24
May 11

Black holes spin faster and faster

Source: Royal Astronomical Society


Artist’s impression of  jets emerging from a supermassive black hole.
Credit: Dana Berry / STScI

Two UK astronomers have found that the giant black holes in the centre of galaxies are on average spinning faster than at any time in the history of the Universe. Dr Alejo Martinez-Sansigre of the University of Portsmouth and Prof. Steve Rawlings of the University of Oxford made the new discovery by using radio, optical and X-ray data. They publish their findings in the journal Monthly Notices of the Royal Astronomical Society.(read more)

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24
May 11

Kepler’s Astounding Haul of Multiple Planet Systems

Source: Kepler@NASA


Kepler's discoveries. Image credit: NASA/Wendy Stenzel.

NASA’s Kepler spacecraft is proving itself to be a prolific planet hunter. Within just the first four months of data, astronomers have found evidence for more than 1,200 planetary candidates. Of those, 408 reside in systems containing two or more planets, and most of those look very different than our solar system.

In particular, the Kepler systems with multiple planets are much flatter than our solar system. They have to be for Kepler to spot them. Kepler watches for a planet to cross in front of its star, blocking a tiny fraction of the star’s light. By measuring how much the star dims during such a transit, astronomers can calculate the planet’s size, and by observing the time between successive events they can derive the orbital period – how long it takes the planet to revolve around its star.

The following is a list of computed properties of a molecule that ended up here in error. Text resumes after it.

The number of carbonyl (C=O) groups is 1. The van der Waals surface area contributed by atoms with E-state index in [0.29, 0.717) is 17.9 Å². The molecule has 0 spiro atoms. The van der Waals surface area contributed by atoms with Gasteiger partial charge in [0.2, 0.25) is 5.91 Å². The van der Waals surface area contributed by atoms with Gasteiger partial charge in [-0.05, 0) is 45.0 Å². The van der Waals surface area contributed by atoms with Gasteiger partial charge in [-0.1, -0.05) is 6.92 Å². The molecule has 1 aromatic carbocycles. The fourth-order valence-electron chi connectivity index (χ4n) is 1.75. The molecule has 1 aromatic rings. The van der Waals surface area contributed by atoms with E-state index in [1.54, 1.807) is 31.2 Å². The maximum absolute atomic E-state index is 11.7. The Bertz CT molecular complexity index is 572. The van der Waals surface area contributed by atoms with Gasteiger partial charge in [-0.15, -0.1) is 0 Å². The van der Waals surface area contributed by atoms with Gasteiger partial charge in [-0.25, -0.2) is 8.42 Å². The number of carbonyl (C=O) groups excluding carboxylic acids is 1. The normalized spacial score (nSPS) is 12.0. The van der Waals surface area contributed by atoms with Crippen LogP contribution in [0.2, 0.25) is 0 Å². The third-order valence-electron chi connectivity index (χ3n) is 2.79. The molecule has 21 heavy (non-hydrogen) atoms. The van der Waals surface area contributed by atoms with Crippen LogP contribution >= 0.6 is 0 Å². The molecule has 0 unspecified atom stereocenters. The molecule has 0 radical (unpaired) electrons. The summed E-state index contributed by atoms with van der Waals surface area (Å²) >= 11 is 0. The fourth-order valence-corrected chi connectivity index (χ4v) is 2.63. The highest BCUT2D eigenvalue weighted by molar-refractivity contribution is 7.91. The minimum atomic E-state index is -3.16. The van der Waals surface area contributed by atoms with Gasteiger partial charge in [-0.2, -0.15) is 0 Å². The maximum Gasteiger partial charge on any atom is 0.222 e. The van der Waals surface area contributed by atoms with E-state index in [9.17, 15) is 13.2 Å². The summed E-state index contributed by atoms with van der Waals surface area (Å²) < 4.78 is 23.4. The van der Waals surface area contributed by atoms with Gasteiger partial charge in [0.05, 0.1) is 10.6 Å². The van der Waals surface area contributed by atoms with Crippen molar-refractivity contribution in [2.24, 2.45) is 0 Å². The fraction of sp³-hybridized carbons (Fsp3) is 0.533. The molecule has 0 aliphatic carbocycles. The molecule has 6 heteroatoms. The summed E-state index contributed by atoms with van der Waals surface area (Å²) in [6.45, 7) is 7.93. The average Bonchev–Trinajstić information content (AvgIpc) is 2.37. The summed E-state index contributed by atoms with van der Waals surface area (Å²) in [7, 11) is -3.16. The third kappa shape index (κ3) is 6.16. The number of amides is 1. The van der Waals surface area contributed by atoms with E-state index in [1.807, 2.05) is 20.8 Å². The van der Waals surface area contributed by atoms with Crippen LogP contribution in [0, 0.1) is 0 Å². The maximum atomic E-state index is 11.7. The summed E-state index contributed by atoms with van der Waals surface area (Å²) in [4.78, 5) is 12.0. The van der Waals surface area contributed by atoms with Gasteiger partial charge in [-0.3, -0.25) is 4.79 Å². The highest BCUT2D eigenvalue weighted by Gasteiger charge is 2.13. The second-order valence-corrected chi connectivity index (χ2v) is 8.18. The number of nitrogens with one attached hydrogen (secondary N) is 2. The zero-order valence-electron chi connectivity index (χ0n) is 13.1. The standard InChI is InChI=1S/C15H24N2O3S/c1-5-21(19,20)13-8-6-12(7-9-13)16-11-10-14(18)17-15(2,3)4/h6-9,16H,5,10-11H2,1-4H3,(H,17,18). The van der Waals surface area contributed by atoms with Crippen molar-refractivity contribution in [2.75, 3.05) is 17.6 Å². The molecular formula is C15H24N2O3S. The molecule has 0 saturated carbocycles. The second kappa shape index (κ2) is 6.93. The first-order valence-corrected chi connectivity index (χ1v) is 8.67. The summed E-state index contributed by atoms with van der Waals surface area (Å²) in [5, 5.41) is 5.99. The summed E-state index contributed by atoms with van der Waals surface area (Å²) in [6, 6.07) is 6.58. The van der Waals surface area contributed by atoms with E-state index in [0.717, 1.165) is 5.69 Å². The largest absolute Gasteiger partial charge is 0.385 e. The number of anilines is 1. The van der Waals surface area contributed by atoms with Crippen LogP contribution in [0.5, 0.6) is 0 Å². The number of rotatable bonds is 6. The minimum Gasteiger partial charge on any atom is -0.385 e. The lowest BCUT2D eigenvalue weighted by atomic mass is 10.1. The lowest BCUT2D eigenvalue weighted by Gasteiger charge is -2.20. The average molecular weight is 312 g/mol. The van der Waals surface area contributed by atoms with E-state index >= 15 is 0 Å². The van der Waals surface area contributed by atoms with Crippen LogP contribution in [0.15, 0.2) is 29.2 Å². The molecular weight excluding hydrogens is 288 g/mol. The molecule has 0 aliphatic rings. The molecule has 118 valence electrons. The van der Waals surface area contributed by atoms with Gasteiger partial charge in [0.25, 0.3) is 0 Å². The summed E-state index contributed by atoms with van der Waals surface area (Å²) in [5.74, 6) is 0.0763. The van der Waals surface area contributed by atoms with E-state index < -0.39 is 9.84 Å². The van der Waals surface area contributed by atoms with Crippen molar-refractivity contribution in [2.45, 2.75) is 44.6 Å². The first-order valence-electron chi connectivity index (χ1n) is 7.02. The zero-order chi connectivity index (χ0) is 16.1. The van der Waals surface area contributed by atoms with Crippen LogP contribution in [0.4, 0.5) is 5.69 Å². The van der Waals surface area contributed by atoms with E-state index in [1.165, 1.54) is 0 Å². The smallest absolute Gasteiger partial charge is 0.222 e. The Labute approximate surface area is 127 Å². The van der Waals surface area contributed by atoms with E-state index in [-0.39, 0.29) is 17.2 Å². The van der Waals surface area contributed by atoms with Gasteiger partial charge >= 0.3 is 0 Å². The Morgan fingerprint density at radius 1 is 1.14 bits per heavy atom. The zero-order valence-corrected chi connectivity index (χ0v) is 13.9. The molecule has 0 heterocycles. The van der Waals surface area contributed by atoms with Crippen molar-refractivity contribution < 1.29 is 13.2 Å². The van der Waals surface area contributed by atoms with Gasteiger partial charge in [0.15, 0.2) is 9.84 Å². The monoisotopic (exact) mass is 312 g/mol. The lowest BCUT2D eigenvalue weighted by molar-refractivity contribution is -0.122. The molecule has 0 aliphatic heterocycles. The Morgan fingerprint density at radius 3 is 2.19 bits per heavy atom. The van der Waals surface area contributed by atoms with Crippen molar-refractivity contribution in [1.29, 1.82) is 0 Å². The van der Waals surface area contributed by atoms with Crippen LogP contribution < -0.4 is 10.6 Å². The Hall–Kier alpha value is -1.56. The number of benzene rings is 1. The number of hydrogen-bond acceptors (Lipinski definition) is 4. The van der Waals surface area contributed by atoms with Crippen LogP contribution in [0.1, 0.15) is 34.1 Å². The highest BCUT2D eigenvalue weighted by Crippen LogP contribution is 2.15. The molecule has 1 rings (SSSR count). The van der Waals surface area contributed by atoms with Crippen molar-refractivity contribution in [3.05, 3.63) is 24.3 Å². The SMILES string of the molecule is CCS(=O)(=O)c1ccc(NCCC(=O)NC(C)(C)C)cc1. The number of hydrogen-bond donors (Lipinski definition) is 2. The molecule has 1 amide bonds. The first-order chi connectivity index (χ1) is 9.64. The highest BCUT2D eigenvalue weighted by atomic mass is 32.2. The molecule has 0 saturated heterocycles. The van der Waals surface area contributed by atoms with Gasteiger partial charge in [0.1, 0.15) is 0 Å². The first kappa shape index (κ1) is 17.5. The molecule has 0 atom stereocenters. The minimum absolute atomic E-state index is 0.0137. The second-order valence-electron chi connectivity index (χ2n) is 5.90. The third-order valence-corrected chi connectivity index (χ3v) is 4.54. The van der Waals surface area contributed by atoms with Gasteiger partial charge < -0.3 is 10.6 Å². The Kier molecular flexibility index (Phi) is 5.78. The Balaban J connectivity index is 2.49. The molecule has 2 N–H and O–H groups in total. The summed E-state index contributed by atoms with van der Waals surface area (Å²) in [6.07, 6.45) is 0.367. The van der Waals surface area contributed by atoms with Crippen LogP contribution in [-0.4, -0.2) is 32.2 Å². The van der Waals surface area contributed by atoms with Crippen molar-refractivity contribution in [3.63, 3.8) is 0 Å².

To see a transit, the planet’s orbit must be edge-on to our line of sight. To see multiple transiting planets, they all must be edge-on (or nearly so).(read more)

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24
May 11

Satellites monitor Icelandic ash plume

Source: ESA News

 

As Iceland's Grímsvötn volcano spews ash high into the atmosphere, satellite observations are providing essential information to advisory centres assessing the possible hazards to aviation.(read more)

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